Education News

Houston Opens New ‘Energy Institute’ To Students, Teachers And Energy Industry

This year Houston will debut a one-of-a-kind school. It's an Energy Institute. The Houston Independent School District officially opened the school Wednesday to students, teachers — and energy executives.

When he grows up David Do wants to be like his dad, his granddad and his grandma.

“My family has always been an engineer. They were petroleum engineer, because back then it was somewhat popular. And now I want something different. So I’m going to try out something like environmental like wind or solar.”

David is thirteen years old. He’s already getting a head start on his career plan. He’s enrolled in Houston’s brand new Energy Institute High School.

The school is a special partnership between the nation’s seventh largest school district and the energy industry.

Andrew Houlihan is with HISD.

“The development of this school in the energy capital of the world, it’s about time.”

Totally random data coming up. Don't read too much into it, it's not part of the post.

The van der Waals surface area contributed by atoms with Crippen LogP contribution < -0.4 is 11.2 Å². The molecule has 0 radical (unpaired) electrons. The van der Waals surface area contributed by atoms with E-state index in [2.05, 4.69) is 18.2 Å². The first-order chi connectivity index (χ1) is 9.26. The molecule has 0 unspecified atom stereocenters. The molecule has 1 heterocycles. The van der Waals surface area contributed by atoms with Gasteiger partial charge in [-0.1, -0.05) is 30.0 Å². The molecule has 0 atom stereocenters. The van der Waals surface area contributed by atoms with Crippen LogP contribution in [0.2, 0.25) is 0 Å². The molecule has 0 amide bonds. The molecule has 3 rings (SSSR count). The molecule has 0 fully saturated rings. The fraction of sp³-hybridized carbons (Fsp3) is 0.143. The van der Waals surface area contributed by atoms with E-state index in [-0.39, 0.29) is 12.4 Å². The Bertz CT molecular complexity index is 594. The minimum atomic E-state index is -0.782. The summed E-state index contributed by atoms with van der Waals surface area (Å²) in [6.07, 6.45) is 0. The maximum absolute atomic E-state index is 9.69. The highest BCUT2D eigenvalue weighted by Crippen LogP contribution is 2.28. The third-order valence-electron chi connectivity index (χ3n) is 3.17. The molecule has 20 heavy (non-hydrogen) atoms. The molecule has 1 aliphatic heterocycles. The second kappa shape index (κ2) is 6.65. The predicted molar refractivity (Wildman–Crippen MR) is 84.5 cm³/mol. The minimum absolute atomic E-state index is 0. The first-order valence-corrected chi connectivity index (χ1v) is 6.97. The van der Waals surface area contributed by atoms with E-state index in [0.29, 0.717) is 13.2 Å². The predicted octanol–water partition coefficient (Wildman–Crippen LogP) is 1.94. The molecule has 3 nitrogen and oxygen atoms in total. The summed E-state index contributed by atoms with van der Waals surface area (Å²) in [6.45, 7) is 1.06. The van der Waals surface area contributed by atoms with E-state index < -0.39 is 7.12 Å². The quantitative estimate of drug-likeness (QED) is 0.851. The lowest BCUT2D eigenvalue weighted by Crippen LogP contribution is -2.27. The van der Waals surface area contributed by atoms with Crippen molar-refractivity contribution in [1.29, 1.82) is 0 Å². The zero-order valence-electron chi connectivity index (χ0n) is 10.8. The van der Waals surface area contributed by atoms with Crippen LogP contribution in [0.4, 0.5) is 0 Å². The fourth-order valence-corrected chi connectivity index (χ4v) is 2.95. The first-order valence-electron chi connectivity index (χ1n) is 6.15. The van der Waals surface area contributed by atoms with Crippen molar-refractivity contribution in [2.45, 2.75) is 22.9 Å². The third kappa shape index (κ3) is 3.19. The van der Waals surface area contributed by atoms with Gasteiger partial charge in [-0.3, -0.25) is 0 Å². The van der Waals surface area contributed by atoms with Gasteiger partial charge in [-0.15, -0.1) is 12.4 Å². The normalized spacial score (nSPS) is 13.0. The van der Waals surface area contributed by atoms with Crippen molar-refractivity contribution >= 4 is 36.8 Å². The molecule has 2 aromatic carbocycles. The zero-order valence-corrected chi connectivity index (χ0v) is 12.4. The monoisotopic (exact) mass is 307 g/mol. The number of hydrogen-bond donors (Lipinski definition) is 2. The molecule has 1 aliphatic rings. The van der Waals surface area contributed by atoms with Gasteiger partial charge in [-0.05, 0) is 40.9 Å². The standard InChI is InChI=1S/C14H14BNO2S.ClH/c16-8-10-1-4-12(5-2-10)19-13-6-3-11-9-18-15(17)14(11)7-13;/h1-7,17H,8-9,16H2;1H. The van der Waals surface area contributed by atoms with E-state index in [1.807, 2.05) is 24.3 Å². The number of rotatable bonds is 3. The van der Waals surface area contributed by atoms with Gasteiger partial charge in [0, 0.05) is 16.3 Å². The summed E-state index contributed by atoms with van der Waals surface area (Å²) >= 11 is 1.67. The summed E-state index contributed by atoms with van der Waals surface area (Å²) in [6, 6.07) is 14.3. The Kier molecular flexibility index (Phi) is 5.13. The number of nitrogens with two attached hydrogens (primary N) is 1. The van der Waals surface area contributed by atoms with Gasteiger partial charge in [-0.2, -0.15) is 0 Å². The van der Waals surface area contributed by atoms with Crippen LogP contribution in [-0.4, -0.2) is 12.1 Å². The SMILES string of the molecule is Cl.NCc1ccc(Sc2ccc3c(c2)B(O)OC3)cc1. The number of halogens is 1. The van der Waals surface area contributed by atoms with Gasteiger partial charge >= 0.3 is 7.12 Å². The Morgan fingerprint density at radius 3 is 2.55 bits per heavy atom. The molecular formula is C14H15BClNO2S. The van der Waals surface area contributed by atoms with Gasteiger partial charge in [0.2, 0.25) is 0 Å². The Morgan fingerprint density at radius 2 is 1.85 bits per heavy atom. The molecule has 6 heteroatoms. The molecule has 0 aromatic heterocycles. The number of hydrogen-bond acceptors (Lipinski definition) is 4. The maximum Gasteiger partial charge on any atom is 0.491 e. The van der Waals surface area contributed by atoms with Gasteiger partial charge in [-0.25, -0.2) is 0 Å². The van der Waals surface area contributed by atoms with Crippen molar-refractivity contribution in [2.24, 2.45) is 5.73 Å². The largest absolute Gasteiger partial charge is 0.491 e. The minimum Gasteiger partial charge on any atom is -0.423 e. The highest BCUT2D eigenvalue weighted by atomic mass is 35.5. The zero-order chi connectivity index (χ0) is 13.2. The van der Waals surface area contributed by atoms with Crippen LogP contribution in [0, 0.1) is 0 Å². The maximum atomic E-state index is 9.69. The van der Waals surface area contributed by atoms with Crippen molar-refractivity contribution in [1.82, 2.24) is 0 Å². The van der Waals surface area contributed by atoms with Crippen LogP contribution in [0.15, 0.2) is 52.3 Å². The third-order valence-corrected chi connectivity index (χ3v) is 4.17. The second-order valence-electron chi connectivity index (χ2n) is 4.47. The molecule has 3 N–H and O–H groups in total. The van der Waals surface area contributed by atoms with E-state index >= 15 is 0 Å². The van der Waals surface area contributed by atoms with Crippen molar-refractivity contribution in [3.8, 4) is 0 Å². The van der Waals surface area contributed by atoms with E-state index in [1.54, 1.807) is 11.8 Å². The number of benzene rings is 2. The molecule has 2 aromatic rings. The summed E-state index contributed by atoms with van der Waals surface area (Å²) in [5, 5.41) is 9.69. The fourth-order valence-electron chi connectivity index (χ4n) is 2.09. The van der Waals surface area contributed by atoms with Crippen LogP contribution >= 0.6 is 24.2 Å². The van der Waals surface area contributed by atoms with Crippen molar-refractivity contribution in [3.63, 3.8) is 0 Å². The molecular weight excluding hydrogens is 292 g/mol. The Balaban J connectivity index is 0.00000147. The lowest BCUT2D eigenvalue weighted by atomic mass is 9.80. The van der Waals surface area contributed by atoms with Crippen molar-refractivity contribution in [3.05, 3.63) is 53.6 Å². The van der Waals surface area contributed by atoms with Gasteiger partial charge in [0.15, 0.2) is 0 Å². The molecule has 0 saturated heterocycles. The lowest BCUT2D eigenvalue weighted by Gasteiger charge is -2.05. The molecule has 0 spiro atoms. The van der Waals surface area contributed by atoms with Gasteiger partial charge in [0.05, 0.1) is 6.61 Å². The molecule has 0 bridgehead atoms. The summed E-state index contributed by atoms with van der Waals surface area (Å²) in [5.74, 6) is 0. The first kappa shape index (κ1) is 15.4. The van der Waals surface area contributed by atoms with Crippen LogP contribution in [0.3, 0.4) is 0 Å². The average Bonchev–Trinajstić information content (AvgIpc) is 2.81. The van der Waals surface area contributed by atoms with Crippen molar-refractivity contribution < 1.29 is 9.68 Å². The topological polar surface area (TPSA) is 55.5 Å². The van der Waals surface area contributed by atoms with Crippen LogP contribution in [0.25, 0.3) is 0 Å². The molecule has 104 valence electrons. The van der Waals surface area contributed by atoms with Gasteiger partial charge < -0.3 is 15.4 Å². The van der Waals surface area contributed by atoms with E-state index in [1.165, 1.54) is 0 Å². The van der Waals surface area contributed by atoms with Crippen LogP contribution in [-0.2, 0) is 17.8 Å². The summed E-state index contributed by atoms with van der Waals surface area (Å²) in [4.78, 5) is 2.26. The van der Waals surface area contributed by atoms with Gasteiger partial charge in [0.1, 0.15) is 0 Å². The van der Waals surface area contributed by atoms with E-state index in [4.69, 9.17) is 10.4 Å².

The school’s advisory board includes executives from Halliburton, Shell, Apache and other major energy companies.

Under the partnership with HISD, the board will help develop the school’s curriculum.

Barry Russell, president and CEO of the Independent Petroleum Association of America says the industry can help provide an experience that “transfers some of the booming aspects of what’s going on in the energy industry to the student experience.”

“To teach them some of the skills that are going to be needed in this environment, but also for them to kind of answer the question, ‘What it’s like to work for a company like Exxon Mobile?’”

The school’s academic focus is on science, technology, engineering and math. Students will also get hands on experience in areas like offshore technology.

HISD trustee Paula Harris hopes it inspires students to pursue careers in engineering, like she did.

“I wish you spend the first seven Christmases on an offshore rig like I did, logging wells. I definitely hope to see this type of introduction to this field, this early, will allow you the opportunity to see the world.”

There will be 200 students in the freshman class.

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Laura Isensee

Laura Isensee

Education Reporter

Laura Isensee covers education for Houston Public Media, including K-12 and higher education. Previously, she was a staff reporter at The Miami Herald and contributed to South Florida’s NPR affiliate. Her work has also appeared in The Dallas Morning News, Reuters and Clarín in Argentina. Laura has won awards for...

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